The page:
How do I bleed my radiators?


Hi, I just bought a Cape Cod and the second floor is freezing at night. It seems the radiators don't get as hot as they do downstairs. It's hot water heat, could this be an issue of the radiators needing to be bled? I can't figure out how to do it. I turned the knobs pictured below and nothing happened. Do these type of radiators get bled from the basement?
http://img85.imageshack.us/img85/9620/dscf0640fy6.jpg
http://img152.imageshack.us/img152/6781/dscf0641qk1.jpg
Add pictures here
<% if( /^image/.test(type) ){ %>
<% } %>
<%-name%>
Add image file
Upload
That silver canister is your bleed valve. Air rises. Remove the small valve cap and using a small screwdriver, press the pin down under the cap until you get water. Joe wrote:

Add pictures here
<% if( /^image/.test(type) ){ %>
<% } %>
<%-name%>
Add image file
Upload

Looks like you have an automatic air vent (The fat cylinder on top) isolated by a manual shut off valve.
Open the manual shut off (turn the handle so it is inline with the pipe). Unscrew the cap that looks like a tire valve cap. Press on the little pin inside untill all the air flows out and you get some water flowing out.
If you don't get any water, then you don't have enough water or static pressure in the system, or you have a solid air lock; probably time to call a pro.
If you get water, then screw the little cap on but leave it a turn or two loose and leave the manual valve on. The automatic vent has a float inside that should automatically bleed air but not leak water. If water continues to leak out, the automatic vent has failed. You can have it replaced, or you can turn off the manual valve and remember to bleed them periodically by hand.
You may need to repeat this a few times over a few days to get all the air out.
HTH,
Paul
Add pictures here
<% if( /^image/.test(type) ){ %>
<% } %>
<%-name%>
Add image file
Upload
Paul Franklin wrote:

I believe it is already inline with the pipe from the picture correct? So once the heat starts working properly I should turn to shut off to the perpendicular position?
Unscrew the cap that looks like a tire valve cap. Press on

I just unscrewed the cap and a little air and some water flowed out for about 2 seconds then stopped. There was no pin to press down just an open end. Do I need to do this when the furnace is actually running? - seems like it could be a little dangerous but I could use gloves to keep from getting scalded.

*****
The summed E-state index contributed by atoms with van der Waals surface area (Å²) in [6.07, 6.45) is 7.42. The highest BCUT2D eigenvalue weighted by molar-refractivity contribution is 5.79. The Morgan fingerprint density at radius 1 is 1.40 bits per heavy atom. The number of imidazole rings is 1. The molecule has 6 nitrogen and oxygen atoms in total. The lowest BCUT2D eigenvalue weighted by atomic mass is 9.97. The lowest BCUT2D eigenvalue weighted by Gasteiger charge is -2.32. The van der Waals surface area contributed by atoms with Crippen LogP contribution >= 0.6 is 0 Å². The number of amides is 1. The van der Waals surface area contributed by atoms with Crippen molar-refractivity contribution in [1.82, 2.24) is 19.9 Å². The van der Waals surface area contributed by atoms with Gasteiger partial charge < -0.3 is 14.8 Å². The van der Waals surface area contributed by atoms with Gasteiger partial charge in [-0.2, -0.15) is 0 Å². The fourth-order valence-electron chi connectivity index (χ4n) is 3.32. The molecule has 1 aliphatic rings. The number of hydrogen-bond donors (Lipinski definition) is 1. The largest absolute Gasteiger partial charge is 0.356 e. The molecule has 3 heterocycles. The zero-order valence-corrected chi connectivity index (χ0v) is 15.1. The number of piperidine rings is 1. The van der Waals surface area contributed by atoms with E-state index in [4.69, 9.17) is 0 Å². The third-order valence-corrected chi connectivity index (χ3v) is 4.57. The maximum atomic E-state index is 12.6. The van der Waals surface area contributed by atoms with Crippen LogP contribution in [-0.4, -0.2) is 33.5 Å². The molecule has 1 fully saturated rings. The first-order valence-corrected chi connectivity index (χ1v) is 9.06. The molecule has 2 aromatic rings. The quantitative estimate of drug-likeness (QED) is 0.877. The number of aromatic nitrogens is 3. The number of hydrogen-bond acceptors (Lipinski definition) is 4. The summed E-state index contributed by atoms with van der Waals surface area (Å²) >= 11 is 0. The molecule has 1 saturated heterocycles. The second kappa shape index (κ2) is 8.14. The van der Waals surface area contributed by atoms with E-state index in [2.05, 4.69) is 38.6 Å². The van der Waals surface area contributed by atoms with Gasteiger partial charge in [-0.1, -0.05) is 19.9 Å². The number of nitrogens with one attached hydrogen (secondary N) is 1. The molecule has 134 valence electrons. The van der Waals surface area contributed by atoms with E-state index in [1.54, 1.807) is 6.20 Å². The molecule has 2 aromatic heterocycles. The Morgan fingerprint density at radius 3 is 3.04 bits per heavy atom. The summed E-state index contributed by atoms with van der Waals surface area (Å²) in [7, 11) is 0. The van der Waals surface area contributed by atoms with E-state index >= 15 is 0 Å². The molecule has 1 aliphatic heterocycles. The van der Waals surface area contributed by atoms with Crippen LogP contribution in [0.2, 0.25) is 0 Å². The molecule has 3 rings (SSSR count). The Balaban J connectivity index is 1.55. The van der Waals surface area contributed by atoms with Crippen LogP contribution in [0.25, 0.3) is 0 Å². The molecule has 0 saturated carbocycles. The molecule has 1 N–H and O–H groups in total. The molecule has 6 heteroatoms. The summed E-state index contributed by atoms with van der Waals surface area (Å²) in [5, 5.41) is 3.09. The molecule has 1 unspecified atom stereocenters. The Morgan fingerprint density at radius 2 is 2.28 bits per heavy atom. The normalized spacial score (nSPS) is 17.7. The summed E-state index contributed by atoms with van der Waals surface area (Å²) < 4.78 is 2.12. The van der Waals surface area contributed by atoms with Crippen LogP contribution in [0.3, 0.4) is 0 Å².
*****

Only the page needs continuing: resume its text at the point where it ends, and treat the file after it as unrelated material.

Also do I need to do this to all the radiators in the house? The downstairs ones seem to be working fine so I'd rather not mess with them if I don't have to.
Add pictures here
<% if( /^image/.test(type) ){ %>
<% } %>
<%-name%>
Add image file
Upload

Yes, it's on in the picture. I'd leave it on unless you get water leaking from the auto-vent.

The boiler doesn't need to be running; the static pressure should be high enough to get water to all radiators without the circulator running. But sometimes if it is really airlocked it helps to try it when the circulator is running. It doesn't sound like you had much air in there if it only came out for 2 seconds. You can try repeating a few times over a day or two and see if you get hot water flowing.

Usually the air collects at the highest point, but it's not a bad idea to bleed all the radiators once in a while. If they are working well you can skip them if you like. But be sure to bleed all the radiators on the upper level.
Good Luck,
Paul
Add pictures here
<% if( /^image/.test(type) ){ %>
<% } %>
<%-name%>
Add image file
Upload

iT'S amazing how complicated this "automatic" stuff is. In college I lived in what had been a 3 story private house, that now had 10 bedrooms and 3 baths, with radiators in every room (plus the living room, dining room, kitchen and a couple in the basement.
We had no automatic, and all we had to do was bleed the radiators once in the fall. And only the ones that weren't hot all the way to the top.
I suppose if there are air leaks in the pipes, it wouldn't last a year, but the house was already proably 60 years old, built in 1905 or so, and the apartment building I lived in next was built in the 30's (it was 1968 then) and they didn't have any leaks.
Hot water is good, btw. Quieter than steam and slower temp changes than hot air.
Add pictures here
<% if( /^image/.test(type) ){ %>
<% } %>
<%-name%>
Add image file
Upload
Call in the professionals for this job. It's a real bloody mess and you could do severe damage to your carpeting, walls and more. You dont want blood all over the house, do you?
Add pictures here
<% if( /^image/.test(type) ){ %>
<% } %>
<%-name%>
Add image file
Upload
posted for all of us...

He'll use leaches - like the maroons that ask questions without doing basic research.
--
Tekkie Don\'t bother to thank me, I do this as a public service.

Add pictures here
<% if( /^image/.test(type) ){ %>
<% } %>
<%-name%>
Add image file
Upload

HomeOwnersHub.com is a website for homeowners and building and maintenance pros. It is not affiliated with any of the manufacturers or service providers discussed here. All logos and trade names are the property of their respective owners.